Edited by: "ThanksForThat" 24th Feb
What is the battery pack capacity on your 10.8V SDS?
qyestionmark20 m ago

What is the battery pack capacity on your 10.8V SDS?


I've got a 2ah and a 4ah
I think we could be arguing all day! You are saying that just because there is a lot of power in the battery pack doesn't necessarily mean a lot of real world power, because of efficiencies. I completely, completely agree. However, you then go on to talk about differences between SDS and regular chucked drills, or brushless technologies, which is hardly comparing like with like!

What I am saying is that unless you have a lot of power in the battery pack then a general purpose drill will be constrained by the pack on what it can do in the real world. The economics of hand held drill design are such that the performance is mainly battery pack constrained. Regardless of whether the motor on this Metabo is the most efficient in the world the battery pack here is simply a hard constraint to overcome.

Comparing like with like, most of the inefficiency in a motorised product are so called I2R losses (I squared R). Those losses rise geometrically with the current used. By having a higher supply voltage you can lower the current, which has a big impact on efficiency. Sure there may be differences between motor and controller efficiencies, but simply changing from 10.4V to 18V immediately gives you a 3x paper advantage simply on I2R, which is hard to lose in other ways.

In the absence of any hard data (peak power output) or subjective data comparing like with like we may have to leave it here. I would note however that in the same way that the top speed in a car is often a great rule of thumb for indicating real world peak engine power, a good rule of thumb for a drill power is bit capacity. This Metabo is spec'd for 10mm in steel and 18mm in wood. The first 18V I looked at in this price range (Stanley Fatmax, which many people rate as a good DIY drill) was rated 13mm in steel and 38mm for wood. The power you need to turn a bigger bit goes up with the square of the diameter, so that suggests that 18V has somewhere between 70% and 350% more real world power than this Metabo. In practice I'd say that 350% figure is optimistic (at least with the supplied battery pack) but I'd wager that on any job that needs some grunt it'll be broadly about 2x the real world performance.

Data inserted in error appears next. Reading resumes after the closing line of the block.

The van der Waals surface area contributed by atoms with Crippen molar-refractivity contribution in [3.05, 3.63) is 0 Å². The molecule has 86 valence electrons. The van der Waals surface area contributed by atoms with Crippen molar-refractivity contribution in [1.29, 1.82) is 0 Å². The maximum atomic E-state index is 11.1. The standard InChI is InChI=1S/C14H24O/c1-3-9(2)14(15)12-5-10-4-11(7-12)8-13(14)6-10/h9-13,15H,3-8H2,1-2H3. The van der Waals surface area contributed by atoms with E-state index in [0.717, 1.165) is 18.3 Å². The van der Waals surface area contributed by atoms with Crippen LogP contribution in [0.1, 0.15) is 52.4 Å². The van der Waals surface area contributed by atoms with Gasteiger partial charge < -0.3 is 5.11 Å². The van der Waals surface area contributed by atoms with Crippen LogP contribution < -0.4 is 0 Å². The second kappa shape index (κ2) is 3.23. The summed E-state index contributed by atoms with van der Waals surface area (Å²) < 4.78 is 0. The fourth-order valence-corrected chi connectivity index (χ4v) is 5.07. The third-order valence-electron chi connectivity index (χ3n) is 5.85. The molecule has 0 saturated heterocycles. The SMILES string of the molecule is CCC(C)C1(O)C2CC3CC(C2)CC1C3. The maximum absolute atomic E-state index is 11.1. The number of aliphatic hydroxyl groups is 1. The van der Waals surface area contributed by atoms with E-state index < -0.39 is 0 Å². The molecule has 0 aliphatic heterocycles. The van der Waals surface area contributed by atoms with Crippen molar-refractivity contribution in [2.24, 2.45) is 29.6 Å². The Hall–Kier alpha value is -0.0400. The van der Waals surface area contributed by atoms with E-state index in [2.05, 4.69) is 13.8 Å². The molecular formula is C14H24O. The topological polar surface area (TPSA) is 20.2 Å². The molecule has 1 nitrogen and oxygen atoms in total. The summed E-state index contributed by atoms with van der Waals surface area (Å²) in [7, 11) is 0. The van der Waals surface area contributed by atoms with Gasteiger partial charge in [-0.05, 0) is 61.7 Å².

argos.co.uk/pro…762
Edited by: "qyestionmark" 24th Feb
I'm not disputing any of that at all, merely your suggestion that the Ah of a battery pack was an indication of a tools power, and that power was an indication of performance. I keep saying this, you keep coming back with figures which while accurate, do not make the original statement untrue.

We can put this to bed right now:

1/ Do all 18V drills have the exact same current draw, thereby the exact same power output/consumption?
2/ Do all 18V drills with a given capacity battery- say 3Ah for sake of argument- have the exact same performance characteristics?
3/ Does changing the battery pack of a drill for one of higher capacity increase real-world performance in all cases?

Unless the answer to all three is yes- which it isn't- then the generalisation that increased battery capacity equals increased power and increased power equals increased performance is proved false, which is the only point I was really trying to make.

Guild 18V, max drilling in wood 20mm:

argos.co.uk/pro…JUN

Milwaukee 10.8V, max drilling in wood 35mm:

milwaukeetool.eu/m12…eu/
Edited by: "ThanksForThat" 24th Feb
Original Poster
General rule of thumb cordless.
0-12v light duty
12-18v medium to heavy duty
18v+ Heavy duty
Usually 3 levels of duty within an 18v+ range.
Bosch example:
Lite. Dynamic. Robust.
Nm used a good indicator to how it will perform given the other variables above.
Not including other variables like brushed/brushless, gearbox/gears, hammer, runtime, weight, chuck size, feel in the hand.........
What do you require? Applications? Go from there.
Not sure what you need, ask someone, google, youtube will have answers.
ThanksForThat3 h, 4 m ago